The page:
The Truth About Great White Sharks
by Mary Cerullo
School Library Journal
Gr 3-6-This volume focuses on the work of marine biologists and their attempts to learn more about these creatures. Children will learn about shark anatomy, senses, eating habits, and their relationships with humans. Chapter headings follow the format indicated by the title: "The Truth Is-Great Whites Are Not Cold-Blooded Killers" or "-Great Whites Are Good Mothers." The book also contains unusual information such as how these fish are measured and photographed and why they are not able to survive in an aquarium. The attractive layout blends line drawings, full-color photographs, varied typefaces, and eye-catching graphics. Rotman's pictures are clear and informative. Both the bibliography and list of further reading are short but current, and lists of shark-friendly organizations and activities are also included. This title will be accessible to reluctant readers and is a must for most collections.-Nora Jane Natke, Hooked on Books, Hollywood, FL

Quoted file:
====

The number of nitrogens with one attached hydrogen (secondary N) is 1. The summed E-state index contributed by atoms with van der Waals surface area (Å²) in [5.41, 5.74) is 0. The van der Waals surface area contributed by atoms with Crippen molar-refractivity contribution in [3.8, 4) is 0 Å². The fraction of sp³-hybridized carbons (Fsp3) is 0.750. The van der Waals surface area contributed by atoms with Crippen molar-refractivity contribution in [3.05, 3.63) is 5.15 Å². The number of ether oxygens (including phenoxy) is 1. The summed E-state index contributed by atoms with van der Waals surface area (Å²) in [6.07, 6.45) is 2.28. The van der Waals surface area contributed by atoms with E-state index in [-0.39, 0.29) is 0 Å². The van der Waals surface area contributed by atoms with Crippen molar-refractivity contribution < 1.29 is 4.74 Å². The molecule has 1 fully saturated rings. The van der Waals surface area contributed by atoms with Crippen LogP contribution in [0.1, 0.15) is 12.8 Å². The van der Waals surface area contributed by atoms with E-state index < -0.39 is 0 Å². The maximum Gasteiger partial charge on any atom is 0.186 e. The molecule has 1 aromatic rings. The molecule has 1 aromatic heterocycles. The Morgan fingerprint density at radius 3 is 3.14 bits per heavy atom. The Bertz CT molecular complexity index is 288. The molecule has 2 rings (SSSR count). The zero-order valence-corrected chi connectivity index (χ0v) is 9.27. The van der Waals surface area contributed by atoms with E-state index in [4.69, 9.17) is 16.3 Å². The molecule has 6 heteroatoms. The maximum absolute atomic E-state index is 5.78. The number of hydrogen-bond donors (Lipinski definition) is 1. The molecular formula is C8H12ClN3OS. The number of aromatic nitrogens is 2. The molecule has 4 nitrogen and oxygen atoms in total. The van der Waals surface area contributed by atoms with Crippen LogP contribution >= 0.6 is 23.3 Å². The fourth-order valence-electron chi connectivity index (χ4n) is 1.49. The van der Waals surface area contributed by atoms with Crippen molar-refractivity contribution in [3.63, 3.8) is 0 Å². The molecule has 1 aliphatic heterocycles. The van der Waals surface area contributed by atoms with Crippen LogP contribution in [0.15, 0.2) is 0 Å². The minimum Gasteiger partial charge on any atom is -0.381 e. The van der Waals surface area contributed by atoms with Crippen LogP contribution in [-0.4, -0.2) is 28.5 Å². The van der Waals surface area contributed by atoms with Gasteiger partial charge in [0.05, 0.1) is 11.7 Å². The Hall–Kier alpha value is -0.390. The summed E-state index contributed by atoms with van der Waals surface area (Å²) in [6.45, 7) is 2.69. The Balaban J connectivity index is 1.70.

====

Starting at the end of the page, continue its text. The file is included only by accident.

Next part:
Copyright 2000 Cahners Business Information, Inc.
From Booklist, 2000, Copyright © American Library Association. Used with permission.:
Gr. 4-7. Noting that "no other animal has had so much written about it based on so few facts," Cerullo examines what is known about sharks, using many photos and trendy graphics. Topics covered include physical characteristics, behaviors, feeding habits, the difficulties of studying sharks, and the potential to provide medical benefits for humans. The underwater photos, by Jeffrey L. Rotman, are fascinating, especially the three-page foldout. Cerullo consistently downplays shark attacks (a sidebar suggests man-biters as a more apt description than man-eaters), though she admits that victims often bleed to death, and there are some gruesome photos of attack survivors. Despite the picture-book format, bright colors, and Michael Wertz' fluorescent, childlike line drawings of smiling kids and cute sharks dotting photos and pages, the complex sentences are more appropriate for older readers. A list of conservation groups, a glossary, and a bibliography with three titles for young readers and four for adults are appended. (Reviewed April 1, 2000)¾: Shelle Rosenfeld.: